One of the goals of our project in India is to have as little environmental impact as possible in all our operations. When setting up our office we looked for locally made furniture with the smallest carbon footprint possible, which can be a challenging task in India! Our handmade pine tables were not stained or treated when we purchased them so we were left with the decision of what to do with them to ensure that they lasted. We decided to do some experimenting with natural staining techniques and, after a number of internet searches, we found that tea and coffee grounds mixed with vinegar is a natural alternative to the commercial made stains, which contain toxic chemicals.
A mixture with a ratio of approximately one cup coffee of grounds to two cups of vinegar left to soak overnight allowed us to make our first experimental coat on one of the tables. After leaving it to dry for 20 minutes we brushed off the excess coffee grounds and looked at the results. There was a small difference between the stained and unstained tables which showed that with multiple coats we might see a real difference (Picture 1). Seven coats later and we saw real results, the table looks beautifully finished with a colour equal to that from a chemically based stainer (Picture 2).
Inspired by the results of our first test we decided to further experiment with the remaining two tables. We used beetroot for one table (Picture 3) to give it a nice rich red finish and for the second table we used turmeric, which is widely available here and inexpensive. It produced a soft yellow finish that nicely complements the natural colour of the pine. Three tables of three different colours have given a nice diversity to the office. We still have our cupboard to finish and we have begun to get a little more creative. We have started mixing turmeric with chilli powder to get different shades of colours (picture 4).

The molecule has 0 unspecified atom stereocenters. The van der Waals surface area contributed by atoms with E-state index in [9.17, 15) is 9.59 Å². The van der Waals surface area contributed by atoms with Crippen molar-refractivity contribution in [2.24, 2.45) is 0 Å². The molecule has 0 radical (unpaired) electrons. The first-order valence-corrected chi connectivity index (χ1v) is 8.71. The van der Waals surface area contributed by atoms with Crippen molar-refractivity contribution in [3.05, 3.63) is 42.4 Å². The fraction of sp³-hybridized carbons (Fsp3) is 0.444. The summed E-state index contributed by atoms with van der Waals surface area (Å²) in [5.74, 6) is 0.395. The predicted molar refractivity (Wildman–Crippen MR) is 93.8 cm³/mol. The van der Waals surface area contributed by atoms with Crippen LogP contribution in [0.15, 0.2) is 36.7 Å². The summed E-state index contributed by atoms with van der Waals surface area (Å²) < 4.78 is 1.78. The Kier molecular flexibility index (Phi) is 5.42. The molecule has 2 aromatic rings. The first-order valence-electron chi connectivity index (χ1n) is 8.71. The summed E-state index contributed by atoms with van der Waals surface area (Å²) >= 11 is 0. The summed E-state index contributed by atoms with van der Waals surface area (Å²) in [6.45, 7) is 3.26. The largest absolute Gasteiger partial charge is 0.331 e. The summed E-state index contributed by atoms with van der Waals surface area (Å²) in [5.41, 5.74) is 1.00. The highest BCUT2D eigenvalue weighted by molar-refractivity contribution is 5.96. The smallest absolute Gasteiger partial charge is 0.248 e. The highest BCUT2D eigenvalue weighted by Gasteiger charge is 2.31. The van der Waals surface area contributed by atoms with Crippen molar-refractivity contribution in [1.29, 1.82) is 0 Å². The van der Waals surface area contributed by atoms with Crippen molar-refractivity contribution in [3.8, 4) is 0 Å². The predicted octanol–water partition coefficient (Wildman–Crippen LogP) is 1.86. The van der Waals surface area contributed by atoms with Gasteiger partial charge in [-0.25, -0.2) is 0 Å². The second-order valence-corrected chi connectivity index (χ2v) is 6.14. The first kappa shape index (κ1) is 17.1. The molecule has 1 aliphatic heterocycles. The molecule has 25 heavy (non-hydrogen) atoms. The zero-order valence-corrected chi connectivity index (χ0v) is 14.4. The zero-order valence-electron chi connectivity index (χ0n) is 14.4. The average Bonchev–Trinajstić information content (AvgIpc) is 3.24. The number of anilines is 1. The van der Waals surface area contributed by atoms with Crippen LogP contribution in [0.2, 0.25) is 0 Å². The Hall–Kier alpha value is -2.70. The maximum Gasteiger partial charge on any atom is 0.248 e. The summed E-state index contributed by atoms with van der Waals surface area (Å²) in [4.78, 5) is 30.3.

The next step is to find a way to protect the table wood from termites which are prevalent here. A quick search online has not given us many clues, borax with water in one, but a better solution could be to use some local knowledge. Some houses here are completely surrounded by a water barrier with no part of the house touching the ground outside the barrier. Termites cannot cross open water so it acts as a natural barrier against them. If we put each leg of a table in a clay bowl filled with water then termites should not be able to get to the wood. Of course water and untreated wood do not go very well together, the legs would soon be rotten in the hot Keralan climate. However, if we waterproof the legs by applying a mixture of beeswax and olive oil then the table should be safe. It will be good to test these simple and sustainable methods for making wooden furniture beautiful and safe from from insects. More updates will come.